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It seems as though the number of female partners currently working in law firms is becoming fewer and fewer these days. A lot of female partners are fleeing from firms due to a lack of balance in their work and professional lives, and also because of an absence of support or mentoring. In this article, I am going to discuss some of the ways that firms can attract and retain female partners. As many women in this country opt to pursue law as their professional career, those firms on the forefront of female partner retention efforts will benefit greatly by attracting existing female partner talent and those up and coming women attorneys who represent the next generation of female partner candidates. READ MORE >
Due to the economic crisis, I have been spending a lot of time on the phone with outstanding lawyers who have been left in desperate situations. Many of these attorneys, from junior associates to senior partners, come from top law firms and have excellent academic credentials. The tone of the conversation is one of desperation and frustration. Perhaps the most frustrated are the senior and partner-level attorneys who have a wealth of experience to bring to the table, but have not had any success getting a firm to talk to them. These candidates are disgusted because their willingness to be flexible and take a hit in title or class year in order to make a move is rejected. READ MORE >
We've all heard a story like this: a motivated, highly successful (generally female) associate at a top-tier law firm earns a reputation for being the ''go-to'' associate in her department, earns rave reviews for her work, and is on the fast track to partnership. Then she has a baby, takes a maternity leave, and returns to work full-time, convinced she can balance it all. However, shortly thereafter, reality sets in—she realizes that balancing a successful career while raising a child is practically impossible to achieve. READ MORE >
Q. I am a corporate attorney with good credentials. I went to a top local law school, graduated with honors and I work for a respected mid-sized firm. I like my work, but I feel overwhelmed by the demands and how little personal time I have. In short, I would like to reduce my hours. My firm has accommodated lawyers in other practice areas who have requested a part-time schedule, but up until now I have been afraid to broach the subject with the partners at my firm. Part-time seems like an option that has only been granted to working mothers and I am neither a parent nor female. How do I make a case to my firm to allow me to work part-time? Are there any firms that might hire me on a part-time basis. READ MORE >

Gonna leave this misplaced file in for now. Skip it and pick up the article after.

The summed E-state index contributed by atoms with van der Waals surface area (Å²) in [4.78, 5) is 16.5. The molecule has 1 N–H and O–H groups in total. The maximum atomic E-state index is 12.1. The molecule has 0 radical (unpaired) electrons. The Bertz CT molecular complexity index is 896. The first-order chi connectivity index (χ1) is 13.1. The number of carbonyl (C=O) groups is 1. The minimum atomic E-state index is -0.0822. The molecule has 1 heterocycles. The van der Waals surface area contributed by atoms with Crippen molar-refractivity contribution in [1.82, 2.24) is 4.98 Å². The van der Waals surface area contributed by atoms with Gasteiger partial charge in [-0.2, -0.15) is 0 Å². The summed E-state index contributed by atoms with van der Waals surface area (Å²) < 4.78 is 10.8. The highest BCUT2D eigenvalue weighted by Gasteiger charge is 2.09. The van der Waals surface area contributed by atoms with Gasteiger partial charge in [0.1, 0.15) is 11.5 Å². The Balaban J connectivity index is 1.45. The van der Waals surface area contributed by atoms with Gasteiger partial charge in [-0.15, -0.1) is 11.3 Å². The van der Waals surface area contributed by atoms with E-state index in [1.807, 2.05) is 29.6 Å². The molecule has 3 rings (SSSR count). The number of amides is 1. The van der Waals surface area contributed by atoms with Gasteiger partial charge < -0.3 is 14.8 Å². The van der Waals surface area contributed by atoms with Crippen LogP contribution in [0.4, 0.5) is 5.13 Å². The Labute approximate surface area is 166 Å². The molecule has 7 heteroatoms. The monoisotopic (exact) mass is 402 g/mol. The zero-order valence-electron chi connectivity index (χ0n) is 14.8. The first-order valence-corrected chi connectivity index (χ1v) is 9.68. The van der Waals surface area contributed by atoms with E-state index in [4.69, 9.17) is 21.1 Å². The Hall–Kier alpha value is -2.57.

The struggle to balance career and family is not a new problem, but one that many employers have recently started to address and implement policies about. These changes are no longer an administrative annoyance, but are being recognized as actually adding value to firms and giving them an edge in a competitive environment. Obviously, having two working parents in a household is not uncommon, nor is single-parent support of the family-it is becoming the norm. Individuals need to find time for responsibilities outside of work. Therefore, it is important that firms address their level of commitment to institutionalizing and publicizing support for alternative work schedules. READ MORE >
Historically, law firms have been conservative environments, and as a result, gay attorneys (which includes gay, lesbian, bisexual, and transgendered attorneys) have largely kept their sexual orientations to themselves out of fear of being ostracized, rejected, and discriminated against. Many of us have witnessed or heard of stories in which a very highly regarded attorney's sexual orientation was somehow disclosed (or leaked) to his or her firm, resulting in negative consequences for the attorney. READ MORE >
Managing Director of BCG's New York office Danice Kowalczyk delivers an in-depth exposé on women and corporate success. READ MORE >